Julie Rak, FRSC, PhD (McMaster) MA (Carleton) BA Hons. (McMaster)
Professor and HM Tory Chair, Faculty of Arts - English & Film Studies Dept
- Please email me for office hours.
Area of Study / Keywords
autobiography life writing nonfiction gender theory Canadian literature popular culture and publishing
I hold the Henry Marshall Tory Chair in the Department of English and Film Studies at the University of Alberta for 2019-2024. I live and work on Treaty 6 and Region 4, Metis Nation. My major areas of research are auto/biography and life writing, popular culture and North American literature. I have other interests in book history and publishing, as well as online forms of identity construction and graphic memoirs. I am committed to researching what ordinary people think, do and write about their lives.
The Henry Marshall Tory Chair, University of Alberta, 2019-2024.
The Killam Annual Professorship, University of Alberta, 2017-2018.
The Hogan Prize. For the essay “Radical Connections: Genealogy, Small Lives, Big Data," A/B: AutoBiography Studies special issue “Excavating Lives.” 32.3 (Spring 2017): 479-497.
The Electa Quinney Award for Published Stories, Native American Literature Society (NALS). Life Among the Qallunnaat by Mini Aodla Freeman. Eds. Keavy Martin and Julie Rak, with Norma Dunning, 2016.
Mary Scorer Award for Best Book by a Manitoba Publisher, Manitoba Book Awards. For Life Among the Qallunnaat by Mini Aodla Freeman. Eds. Keavy Martin and Julie Rak, with Norma Dunning, April 2016.
2022: Fellow, Royal Society of Canada
2017: Eccles Centre Visiting Canadian Fellow in North American Studies Award. British Library and the British Association of American Studies (BAAS). For 'Animals and Machines: Inuit Traditional Knowledge as (New) Materialism.’ (£2500 GBP, approx. $4100)
What I Research
My main areas of research are auto/biography or life writing studies, English Canadian literature, and Canadian culture. I have secondary interests in mountain studies, print culture and book history, feminist and queer theory, and social media.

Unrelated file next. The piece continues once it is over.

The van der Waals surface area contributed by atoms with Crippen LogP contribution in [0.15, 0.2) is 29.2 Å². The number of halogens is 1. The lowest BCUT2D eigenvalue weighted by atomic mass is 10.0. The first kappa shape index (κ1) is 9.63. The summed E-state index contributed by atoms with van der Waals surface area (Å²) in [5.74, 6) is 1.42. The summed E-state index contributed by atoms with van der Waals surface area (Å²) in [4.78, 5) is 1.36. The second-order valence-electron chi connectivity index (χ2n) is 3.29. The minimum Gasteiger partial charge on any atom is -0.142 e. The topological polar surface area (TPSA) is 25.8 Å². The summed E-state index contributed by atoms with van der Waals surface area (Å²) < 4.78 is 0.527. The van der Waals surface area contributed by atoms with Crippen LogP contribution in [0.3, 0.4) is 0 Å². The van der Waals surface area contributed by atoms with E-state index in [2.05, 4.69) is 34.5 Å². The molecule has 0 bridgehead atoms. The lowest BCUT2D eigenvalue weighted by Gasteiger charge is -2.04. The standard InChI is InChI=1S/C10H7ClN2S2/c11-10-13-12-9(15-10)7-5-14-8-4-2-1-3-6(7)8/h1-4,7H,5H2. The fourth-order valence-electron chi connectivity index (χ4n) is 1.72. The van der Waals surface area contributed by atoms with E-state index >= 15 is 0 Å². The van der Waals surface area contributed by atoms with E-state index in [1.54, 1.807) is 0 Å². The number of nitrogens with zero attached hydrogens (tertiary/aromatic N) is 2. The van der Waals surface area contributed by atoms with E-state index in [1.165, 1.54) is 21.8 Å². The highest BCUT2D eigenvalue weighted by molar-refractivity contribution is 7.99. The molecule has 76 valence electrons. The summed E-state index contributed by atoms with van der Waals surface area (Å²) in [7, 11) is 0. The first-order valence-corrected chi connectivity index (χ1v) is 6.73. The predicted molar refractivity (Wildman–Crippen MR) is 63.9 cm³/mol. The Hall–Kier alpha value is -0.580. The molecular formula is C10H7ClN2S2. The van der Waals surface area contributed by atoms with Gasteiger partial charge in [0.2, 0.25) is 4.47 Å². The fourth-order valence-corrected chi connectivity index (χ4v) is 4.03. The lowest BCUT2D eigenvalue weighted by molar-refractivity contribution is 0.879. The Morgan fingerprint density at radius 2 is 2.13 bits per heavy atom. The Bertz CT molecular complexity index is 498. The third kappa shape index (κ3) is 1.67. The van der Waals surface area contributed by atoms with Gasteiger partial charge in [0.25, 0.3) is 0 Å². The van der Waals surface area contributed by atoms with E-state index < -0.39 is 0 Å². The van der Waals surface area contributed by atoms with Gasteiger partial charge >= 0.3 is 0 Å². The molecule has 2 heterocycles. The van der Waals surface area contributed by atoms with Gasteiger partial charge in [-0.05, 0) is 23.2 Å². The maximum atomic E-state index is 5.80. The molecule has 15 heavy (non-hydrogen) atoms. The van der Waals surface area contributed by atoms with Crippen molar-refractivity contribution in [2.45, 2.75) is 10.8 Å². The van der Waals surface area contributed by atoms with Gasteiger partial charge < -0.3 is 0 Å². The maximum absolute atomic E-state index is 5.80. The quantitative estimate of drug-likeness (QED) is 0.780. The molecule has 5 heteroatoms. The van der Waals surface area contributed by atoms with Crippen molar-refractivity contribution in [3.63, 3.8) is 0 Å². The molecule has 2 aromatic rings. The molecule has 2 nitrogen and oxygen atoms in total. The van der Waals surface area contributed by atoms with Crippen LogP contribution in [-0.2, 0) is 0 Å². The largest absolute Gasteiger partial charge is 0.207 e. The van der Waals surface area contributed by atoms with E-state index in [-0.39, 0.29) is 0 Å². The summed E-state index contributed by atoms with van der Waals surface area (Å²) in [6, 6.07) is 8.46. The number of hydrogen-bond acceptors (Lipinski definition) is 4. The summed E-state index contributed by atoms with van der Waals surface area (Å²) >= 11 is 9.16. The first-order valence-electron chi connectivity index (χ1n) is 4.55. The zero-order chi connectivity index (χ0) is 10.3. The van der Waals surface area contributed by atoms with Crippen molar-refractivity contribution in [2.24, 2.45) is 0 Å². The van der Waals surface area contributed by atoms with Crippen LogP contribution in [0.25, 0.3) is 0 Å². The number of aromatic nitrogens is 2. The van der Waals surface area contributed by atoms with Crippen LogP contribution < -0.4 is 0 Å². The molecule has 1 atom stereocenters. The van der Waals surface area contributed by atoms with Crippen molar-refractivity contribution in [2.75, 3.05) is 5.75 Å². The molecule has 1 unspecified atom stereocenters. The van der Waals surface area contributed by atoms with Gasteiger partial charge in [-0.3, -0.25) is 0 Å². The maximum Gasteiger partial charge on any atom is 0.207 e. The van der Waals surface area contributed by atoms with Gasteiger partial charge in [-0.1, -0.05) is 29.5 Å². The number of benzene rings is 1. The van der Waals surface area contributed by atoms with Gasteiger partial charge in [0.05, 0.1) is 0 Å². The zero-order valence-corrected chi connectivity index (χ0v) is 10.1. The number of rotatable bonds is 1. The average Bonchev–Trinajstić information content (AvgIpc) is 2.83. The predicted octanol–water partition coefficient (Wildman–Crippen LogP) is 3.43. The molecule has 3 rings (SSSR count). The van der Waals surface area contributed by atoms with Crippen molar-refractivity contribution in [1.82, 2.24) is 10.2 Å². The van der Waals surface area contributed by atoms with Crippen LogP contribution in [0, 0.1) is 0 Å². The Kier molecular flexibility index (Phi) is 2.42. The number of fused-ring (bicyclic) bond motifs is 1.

I have written extensively on popular autobiography, including the books False Summit: Gender in Mountaineering Nonfiction (McGill-Queens UP 2021), Negotiated Memory (UBC Press 2004) and Boom! Manufacturing Memoir for the Popular Market (Wilfrid Laurier UP 2013) and four edited collections about life writing and digital culture, Philippe Lejeune's work on the diary, mountaineering and masculinity and life writing in Canada. With Keavy Martin, I edited a new (and improved) edition of Life Among the Qallunaat by Inuit author Mini Aodla Freeman, with the full participation of the author. With Hannah McGregor and Erin Wunker, I edited the anthology Refuse: CanLit in Ruins (2018). With Bill Mullins, I edited a special essay cluster on Academic Freedom and Censorship for the journal Biography and with Sonja Boon, Laurie McNeill and Candida Rifkind, I edited The Routledge Introduction to Auto/Biography in Canada (2022). With my former students Orly Lael Netzer, Ana Horvat and Sarah McRae, I edited Trans Narratives for Routledge (2021). I am a Co-I for the SSHRC-funded project "Reading for Our Lives: Memoir, Reading and Social Media." I edited volume 2 Identities of the Oxford Encyclopedia of Literary Theory (General Editor, John Frow).